The Supreme Court on Monday upheld the 2016 government decision to demonetise the Rs 1,000 and Rs 500 notes.
The five-member Constitutional bench of the SC, Justices SA Nazeer, BR Gavai, AS Bopanna, V Ramasubramanian, and BV Nagarathna gave a 4-1 split verdict on the highly polarising topic.
Demonetisation had to be done through Parliament
Justice Nagarathna, who was the junior-most judge in the Constitution bench was the only one to give a dissenting verdict on demonetisation.
Justice Nagarathna said the scrapping of the whole series of Rs 500 and Rs 1,000 currency notes had to be done through legislation and not through a gazette notification as Parliament cannot be left aloof in a matter of such critical importance.
Observing that there was no independent application of mind by the Reserve Bank of India (RBI), Justice Nagarathna said the entire exercise was carried out in 24 hours.
“In my view, the power of the central government being vast has to be exercised through a plenary legislation rather than by an executive act by issuance of notification. It is necessary that Parliament, which consists of the representatives of the people of the country, discusses the matter and thereafter, approves the matter,” she said.
RBI’s opinion is not “recommendation”
The judge said the proposal originated from the Centre while the RBI’s opinion was sought and such an opinion given by the central bank cannot be construed as a “recommendation” under section 26(2) of the RBI Act.
“Parliament is often referred to as a nation in a miniature. It is the basis of democracy. Parliament provides representation to the people of the country and makes their voices heard. Without Parliament, democracy cannot thrive. Parliament, which is the centre of democracy, cannot be left aloof in a matter of such critical importance,” she said.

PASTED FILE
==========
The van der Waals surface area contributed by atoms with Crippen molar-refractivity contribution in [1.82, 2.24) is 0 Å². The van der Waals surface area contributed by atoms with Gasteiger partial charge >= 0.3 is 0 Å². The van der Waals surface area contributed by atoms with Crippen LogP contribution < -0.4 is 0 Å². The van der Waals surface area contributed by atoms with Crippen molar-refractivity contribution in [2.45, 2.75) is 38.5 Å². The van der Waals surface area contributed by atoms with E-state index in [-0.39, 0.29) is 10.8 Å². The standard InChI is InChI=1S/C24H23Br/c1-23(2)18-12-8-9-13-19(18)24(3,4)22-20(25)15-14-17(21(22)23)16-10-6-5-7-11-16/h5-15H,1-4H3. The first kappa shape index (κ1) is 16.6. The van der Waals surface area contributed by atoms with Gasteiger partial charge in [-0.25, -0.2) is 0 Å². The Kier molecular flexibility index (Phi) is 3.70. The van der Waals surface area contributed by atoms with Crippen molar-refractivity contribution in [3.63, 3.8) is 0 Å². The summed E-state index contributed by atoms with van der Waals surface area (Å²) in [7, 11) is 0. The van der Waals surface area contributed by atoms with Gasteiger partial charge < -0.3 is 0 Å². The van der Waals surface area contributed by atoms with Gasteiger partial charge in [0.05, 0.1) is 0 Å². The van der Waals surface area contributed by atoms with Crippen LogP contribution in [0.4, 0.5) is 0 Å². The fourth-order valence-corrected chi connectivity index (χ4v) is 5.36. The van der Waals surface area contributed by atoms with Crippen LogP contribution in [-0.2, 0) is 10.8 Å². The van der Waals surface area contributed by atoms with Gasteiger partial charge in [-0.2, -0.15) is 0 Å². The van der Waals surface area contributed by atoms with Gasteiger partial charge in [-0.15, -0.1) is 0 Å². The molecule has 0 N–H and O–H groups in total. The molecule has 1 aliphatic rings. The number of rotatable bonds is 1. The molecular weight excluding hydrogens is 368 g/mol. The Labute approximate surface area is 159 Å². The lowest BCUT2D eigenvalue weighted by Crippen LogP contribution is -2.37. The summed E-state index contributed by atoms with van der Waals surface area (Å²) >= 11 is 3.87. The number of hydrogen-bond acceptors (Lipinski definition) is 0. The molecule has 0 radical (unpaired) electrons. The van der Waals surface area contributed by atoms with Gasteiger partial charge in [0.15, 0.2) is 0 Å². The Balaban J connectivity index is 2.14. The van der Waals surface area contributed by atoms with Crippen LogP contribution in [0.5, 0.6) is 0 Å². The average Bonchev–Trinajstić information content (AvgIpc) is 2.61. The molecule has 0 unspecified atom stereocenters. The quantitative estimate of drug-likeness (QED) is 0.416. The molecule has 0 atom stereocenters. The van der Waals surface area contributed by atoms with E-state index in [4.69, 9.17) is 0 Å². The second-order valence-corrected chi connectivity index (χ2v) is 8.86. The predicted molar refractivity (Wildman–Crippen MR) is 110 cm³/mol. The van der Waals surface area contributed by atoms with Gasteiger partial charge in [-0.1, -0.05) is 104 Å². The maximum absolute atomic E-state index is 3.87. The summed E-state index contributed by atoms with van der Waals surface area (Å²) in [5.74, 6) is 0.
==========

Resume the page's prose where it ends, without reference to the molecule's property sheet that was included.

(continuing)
In her minority verdict, Justice Nagarathna held that the demonetisation of the Rs 500 and Rs 1,000 currency notes was vitiated and unlawful.
Judgement points out irregularities: Chidambaram
Former Finance Minister P Chidambaram, who was also one of the lawyers in the case said that the dissent part of the judgement points out irregularities.
“Once the Honrable Supreme Court has declared the law, we are obliged to accept it. However, it is necessary to point out that the majority has not upheld the wisdom of the decision; nor has the majority concluded that the stated objectives were achieved. In fact, the majority has steered clear of the question whether the objectives were achieved at all,” Chidambaram said in a statement.
“We are happy that the minority judgement has pointed out the illegality and the irregularities in the Demonetisation. It may be only a slap on the wrist of the government, but a welcome slap on the wrist,” he added.
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He also said that the dissenting judgement “will rank among the famous dissents recorded in the history of the Hon’ble Supreme Court”.
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